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Entered, according to act of Congress, in the year 1850, by
JAMES M. ALDEN,
in the Clerk’s Office of the District Court of the United States for the Northern District of New York.
T. B. SmITH, Stereotyper, 216 William st., N. Y.
THE life of any American President, I feel confident, would not need to be specially commended to the attention of his countrymen, and certainly not that of James K. Polk, for whatever may be the opinions entertained in regard to the administration of which he was the head, it must be conceded that great and important measures were submitted to their consideration and action, and that interests of the deepest magnitude were confided to their hands.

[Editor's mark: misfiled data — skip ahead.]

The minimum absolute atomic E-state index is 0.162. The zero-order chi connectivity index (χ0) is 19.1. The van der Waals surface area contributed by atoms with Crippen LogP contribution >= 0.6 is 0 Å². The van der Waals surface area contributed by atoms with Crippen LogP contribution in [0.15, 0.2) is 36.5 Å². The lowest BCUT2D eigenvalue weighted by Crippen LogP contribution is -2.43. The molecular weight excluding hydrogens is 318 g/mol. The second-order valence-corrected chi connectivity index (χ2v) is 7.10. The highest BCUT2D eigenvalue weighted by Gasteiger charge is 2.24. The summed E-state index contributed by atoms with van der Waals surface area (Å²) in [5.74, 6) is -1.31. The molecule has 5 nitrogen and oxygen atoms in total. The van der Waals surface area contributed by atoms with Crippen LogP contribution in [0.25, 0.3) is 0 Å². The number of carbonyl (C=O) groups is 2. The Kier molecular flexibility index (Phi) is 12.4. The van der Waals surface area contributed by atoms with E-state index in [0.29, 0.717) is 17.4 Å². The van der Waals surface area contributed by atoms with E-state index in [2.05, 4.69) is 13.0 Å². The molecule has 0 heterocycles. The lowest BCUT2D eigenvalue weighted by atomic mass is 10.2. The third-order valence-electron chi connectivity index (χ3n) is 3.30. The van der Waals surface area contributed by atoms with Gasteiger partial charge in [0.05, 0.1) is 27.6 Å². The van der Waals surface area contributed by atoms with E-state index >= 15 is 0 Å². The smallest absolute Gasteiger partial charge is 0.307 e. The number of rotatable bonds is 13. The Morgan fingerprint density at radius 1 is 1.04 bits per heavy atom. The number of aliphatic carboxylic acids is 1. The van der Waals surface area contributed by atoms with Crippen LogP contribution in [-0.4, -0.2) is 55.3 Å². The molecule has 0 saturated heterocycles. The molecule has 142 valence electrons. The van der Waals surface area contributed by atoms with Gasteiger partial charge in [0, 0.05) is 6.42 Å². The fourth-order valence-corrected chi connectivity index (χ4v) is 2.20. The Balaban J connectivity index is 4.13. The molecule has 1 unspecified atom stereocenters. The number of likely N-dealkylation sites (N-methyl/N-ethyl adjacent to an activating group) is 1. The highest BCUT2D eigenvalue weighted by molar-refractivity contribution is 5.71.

Mr. Polk could not have said, with Augustus Caesar, that he found the capital of the republic built of brick, and left it constructed of marble; but he might have claimed that he found her territories bounded on the south by the Sabine and the 42d parallel, and her authority west of the Rocky Mountains existing only in name—and when he transferred the government to other hands, New Mexico and California were annexed to her domain, and her flag floated in token of sovereignty on the banks of the Rio Grande, on the shores of the Straits of Fuca, and in the bay of San Francisco. How and in what manner these territorial acquisitions were made, is a question worthy of inquiry. Mr. Polk did not want for able defenders to vindicate the policy of his administration; nor did his conduct escape censure and criticism. By some, as in the pamphlet of the late Mr. Gallatin, one of the most important measures with which the late President was identified—the war with Mexico— was reviewed in a spirit of candor and frankness, yet, as I think, under the influence of erroneous impressions with regard to the facts upon which conclusions were based; and by others, as in the Review of Mr. Jay and the productions of those who have followed in his wake—sed longo intervallo—with pure and honest motives, but with dogmatic assumptions, and appeals to the passions and the sympathies, rather than with well-founded arguments. It is not claimed for this volume, that it is entirely impartial. Entertaining his own views in all sincerity, the writer has not hesitated to express them; and this right he is quite willing should be exercised by those who differ from him in opinion. It has not appeared to me to be advisable, to present a detailed history of the war in Mexico, for two reasons. In the first place, so much has been written on the sub